Evidence for a role of Hsp70 in the neuroprotection induced by heat shock pre-treatment against 3,4-methylenedioxymethamphetamine toxicity in rat brain.J Neurochem 2007; 101(5):1272-83JN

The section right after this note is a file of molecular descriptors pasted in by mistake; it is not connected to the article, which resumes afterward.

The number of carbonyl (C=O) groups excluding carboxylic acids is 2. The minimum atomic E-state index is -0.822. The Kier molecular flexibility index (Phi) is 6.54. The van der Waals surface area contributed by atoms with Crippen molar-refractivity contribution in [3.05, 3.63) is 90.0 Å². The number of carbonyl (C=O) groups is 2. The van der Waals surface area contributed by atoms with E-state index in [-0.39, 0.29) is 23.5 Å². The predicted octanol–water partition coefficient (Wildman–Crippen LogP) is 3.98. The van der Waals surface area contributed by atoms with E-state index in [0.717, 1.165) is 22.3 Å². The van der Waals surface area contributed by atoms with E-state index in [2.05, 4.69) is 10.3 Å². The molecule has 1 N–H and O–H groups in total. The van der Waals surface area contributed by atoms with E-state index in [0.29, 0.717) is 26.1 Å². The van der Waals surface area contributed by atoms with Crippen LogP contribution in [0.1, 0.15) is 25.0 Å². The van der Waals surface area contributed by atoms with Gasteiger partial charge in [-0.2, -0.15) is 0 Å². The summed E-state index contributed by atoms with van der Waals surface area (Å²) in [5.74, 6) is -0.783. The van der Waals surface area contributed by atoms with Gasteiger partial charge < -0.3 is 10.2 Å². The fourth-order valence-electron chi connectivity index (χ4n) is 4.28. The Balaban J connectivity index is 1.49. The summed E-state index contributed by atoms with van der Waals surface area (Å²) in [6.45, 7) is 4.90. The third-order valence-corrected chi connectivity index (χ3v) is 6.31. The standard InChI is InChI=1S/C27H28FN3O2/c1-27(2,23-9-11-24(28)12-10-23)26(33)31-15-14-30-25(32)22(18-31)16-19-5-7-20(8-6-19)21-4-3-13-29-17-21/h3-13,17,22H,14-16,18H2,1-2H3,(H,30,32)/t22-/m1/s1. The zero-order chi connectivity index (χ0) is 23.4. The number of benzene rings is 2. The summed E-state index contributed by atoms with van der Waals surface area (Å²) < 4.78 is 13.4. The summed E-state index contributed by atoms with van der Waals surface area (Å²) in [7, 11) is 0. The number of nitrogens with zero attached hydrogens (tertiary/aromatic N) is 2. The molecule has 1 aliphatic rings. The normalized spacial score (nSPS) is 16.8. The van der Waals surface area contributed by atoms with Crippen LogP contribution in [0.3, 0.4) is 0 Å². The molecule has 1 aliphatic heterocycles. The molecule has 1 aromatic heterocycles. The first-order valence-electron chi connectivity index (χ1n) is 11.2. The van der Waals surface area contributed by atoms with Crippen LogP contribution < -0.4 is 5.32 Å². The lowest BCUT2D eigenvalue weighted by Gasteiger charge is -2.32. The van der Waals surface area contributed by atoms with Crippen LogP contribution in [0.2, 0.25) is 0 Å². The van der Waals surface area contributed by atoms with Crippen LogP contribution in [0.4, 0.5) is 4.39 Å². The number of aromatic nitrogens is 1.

3,4-Methylenedioxymethamphetamine (MDMA, 'ecstasy') produces acute hyperthermia which increases the severity of the selective serotoninergic neurotoxicity produced by the drug in rats. Heat shock protein 70 (Hsp70) is a major inducible cellular protein expressed in stress conditions and which is thought to exert protective functions. MDMA (12.5 mg/kg, i.p.), given to rats housed at 22 degrees C, produced an immediate hyperthermia and increased Hsp70 in frontal cortex between 3 h and 7 days after administration. MDMA, given to rats housed at low ambient temperature (4 degrees C) produced transient hypothermia followed by mild hyperthermia but no increase in Hsp70 expression, while rats treated at elevated room temperature (30 degrees C) showed enhanced hyperthermia and similar expression of Hsp70 to that seen in rats housed at 22 degrees C. Fluoxetine-induced inhibition of 5-HT release and hydroxyl radical formation did not modify MDMA-induced Hsp70 expression 3 h later. Four- or 8-day heat shock (elevation of basal rectal temperature by 1.5 degrees C for 1 h) or geldanamycin pre-treatment induced Hsp70 expression and protected against MDMA-induced serotoninergic neurotoxicity without affecting drug-induced hyperthermia. Thus, MDMA-induced Hsp70 expression depends on the drug-induced hyperthermic response and not on 5-HT release or hydroxyl radical formation and pre-induction of Hsp70 protects against the long-term serotoninergic damage produced by MDMA.